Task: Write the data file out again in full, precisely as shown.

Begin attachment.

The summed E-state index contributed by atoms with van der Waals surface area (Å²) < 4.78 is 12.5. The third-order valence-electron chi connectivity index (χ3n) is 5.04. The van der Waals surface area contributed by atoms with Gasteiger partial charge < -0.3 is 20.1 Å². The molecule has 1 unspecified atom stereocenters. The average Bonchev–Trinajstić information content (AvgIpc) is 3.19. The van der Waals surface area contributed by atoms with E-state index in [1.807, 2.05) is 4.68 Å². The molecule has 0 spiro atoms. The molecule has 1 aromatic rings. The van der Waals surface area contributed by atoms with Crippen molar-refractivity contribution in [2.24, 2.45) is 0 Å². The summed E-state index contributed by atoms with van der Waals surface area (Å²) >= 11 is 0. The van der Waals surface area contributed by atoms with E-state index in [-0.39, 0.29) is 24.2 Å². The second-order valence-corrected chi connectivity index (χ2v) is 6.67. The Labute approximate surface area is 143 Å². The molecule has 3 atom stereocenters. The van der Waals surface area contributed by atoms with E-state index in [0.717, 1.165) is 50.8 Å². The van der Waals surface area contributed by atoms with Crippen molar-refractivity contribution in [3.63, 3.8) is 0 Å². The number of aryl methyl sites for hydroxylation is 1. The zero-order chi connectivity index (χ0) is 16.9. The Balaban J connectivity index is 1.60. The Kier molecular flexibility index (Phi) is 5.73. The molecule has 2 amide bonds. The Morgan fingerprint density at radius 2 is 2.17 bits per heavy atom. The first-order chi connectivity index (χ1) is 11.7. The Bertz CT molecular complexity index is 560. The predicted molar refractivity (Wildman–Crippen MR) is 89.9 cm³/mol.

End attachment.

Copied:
The summed E-state index contributed by atoms with van der Waals surface area (Å²) < 4.78 is 12.5. The third-order valence-electron chi connectivity index (χ3n) is 5.04. The van der Waals surface area contributed by atoms with Gasteiger partial charge < -0.3 is 20.1 Å². The molecule has 1 unspecified atom stereocenters. The average Bonchev–Trinajstić information content (AvgIpc) is 3.19. The van der Waals surface area contributed by atoms with E-state index in [1.807, 2.05) is 4.68 Å². The molecule has 0 spiro atoms. The molecule has 1 aromatic rings. The van der Waals surface area contributed by atoms with Crippen molar-refractivity contribution in [2.24, 2.45) is 0 Å². The summed E-state index contributed by atoms with van der Waals surface area (Å²) >= 11 is 0. The van der Waals surface area contributed by atoms with E-state index in [-0.39, 0.29) is 24.2 Å². The second-order valence-corrected chi connectivity index (χ2v) is 6.67. The Labute approximate surface area is 143 Å². The molecule has 3 atom stereocenters. The van der Waals surface area contributed by atoms with E-state index in [0.717, 1.165) is 50.8 Å². The van der Waals surface area contributed by atoms with Crippen molar-refractivity contribution in [3.63, 3.8) is 0 Å². The number of aryl methyl sites for hydroxylation is 1. The zero-order chi connectivity index (χ0) is 16.9. The Balaban J connectivity index is 1.60. The Kier molecular flexibility index (Phi) is 5.73. The molecule has 2 amide bonds. The Morgan fingerprint density at radius 2 is 2.17 bits per heavy atom. The first-order chi connectivity index (χ1) is 11.7. The Bertz CT molecular complexity index is 560. The predicted molar refractivity (Wildman–Crippen MR) is 89.9 cm³/mol.